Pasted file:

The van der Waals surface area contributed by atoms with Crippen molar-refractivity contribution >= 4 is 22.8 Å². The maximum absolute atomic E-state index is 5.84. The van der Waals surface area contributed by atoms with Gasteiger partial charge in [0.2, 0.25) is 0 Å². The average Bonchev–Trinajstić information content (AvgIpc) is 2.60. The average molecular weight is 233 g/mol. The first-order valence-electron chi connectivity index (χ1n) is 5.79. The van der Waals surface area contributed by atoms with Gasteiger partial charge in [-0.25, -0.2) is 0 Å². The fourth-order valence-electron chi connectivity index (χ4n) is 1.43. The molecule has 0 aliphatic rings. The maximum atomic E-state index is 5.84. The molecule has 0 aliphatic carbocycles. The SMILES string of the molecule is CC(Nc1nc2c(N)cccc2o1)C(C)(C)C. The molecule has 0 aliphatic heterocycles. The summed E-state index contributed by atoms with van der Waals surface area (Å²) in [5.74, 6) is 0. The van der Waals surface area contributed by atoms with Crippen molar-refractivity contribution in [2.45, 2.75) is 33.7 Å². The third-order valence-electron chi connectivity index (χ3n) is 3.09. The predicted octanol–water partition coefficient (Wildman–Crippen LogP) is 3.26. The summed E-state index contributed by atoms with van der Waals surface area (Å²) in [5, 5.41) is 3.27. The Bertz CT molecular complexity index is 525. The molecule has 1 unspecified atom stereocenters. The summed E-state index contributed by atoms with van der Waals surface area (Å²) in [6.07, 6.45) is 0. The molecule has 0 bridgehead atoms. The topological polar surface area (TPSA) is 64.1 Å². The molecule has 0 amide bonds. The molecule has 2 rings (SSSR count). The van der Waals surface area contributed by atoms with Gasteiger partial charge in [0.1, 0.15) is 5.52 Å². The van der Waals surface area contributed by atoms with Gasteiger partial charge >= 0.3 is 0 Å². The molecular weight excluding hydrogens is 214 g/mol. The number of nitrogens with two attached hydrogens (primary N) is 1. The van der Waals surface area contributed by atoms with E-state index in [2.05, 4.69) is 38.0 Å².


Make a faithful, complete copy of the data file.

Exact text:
The van der Waals surface area contributed by atoms with Crippen molar-refractivity contribution >= 4 is 22.8 Å². The maximum absolute atomic E-state index is 5.84. The van der Waals surface area contributed by atoms with Gasteiger partial charge in [0.2, 0.25) is 0 Å². The average Bonchev–Trinajstić information content (AvgIpc) is 2.60. The average molecular weight is 233 g/mol. The first-order valence-electron chi connectivity index (χ1n) is 5.79. The van der Waals surface area contributed by atoms with Gasteiger partial charge in [-0.25, -0.2) is 0 Å². The fourth-order valence-electron chi connectivity index (χ4n) is 1.43. The molecule has 0 aliphatic rings. The maximum atomic E-state index is 5.84. The molecule has 0 aliphatic carbocycles. The SMILES string of the molecule is CC(Nc1nc2c(N)cccc2o1)C(C)(C)C. The molecule has 0 aliphatic heterocycles. The summed E-state index contributed by atoms with van der Waals surface area (Å²) in [5.74, 6) is 0. The van der Waals surface area contributed by atoms with Crippen molar-refractivity contribution in [2.45, 2.75) is 33.7 Å². The third-order valence-electron chi connectivity index (χ3n) is 3.09. The predicted octanol–water partition coefficient (Wildman–Crippen LogP) is 3.26. The summed E-state index contributed by atoms with van der Waals surface area (Å²) in [5, 5.41) is 3.27. The Bertz CT molecular complexity index is 525. The molecule has 1 unspecified atom stereocenters. The summed E-state index contributed by atoms with van der Waals surface area (Å²) in [6.07, 6.45) is 0. The molecule has 0 bridgehead atoms. The topological polar surface area (TPSA) is 64.1 Å². The molecule has 0 amide bonds. The molecule has 2 rings (SSSR count). The van der Waals surface area contributed by atoms with Gasteiger partial charge in [0.1, 0.15) is 5.52 Å². The van der Waals surface area contributed by atoms with Gasteiger partial charge >= 0.3 is 0 Å². The molecular weight excluding hydrogens is 214 g/mol. The number of nitrogens with two attached hydrogens (primary N) is 1. The van der Waals surface area contributed by atoms with E-state index in [2.05, 4.69) is 38.0 Å².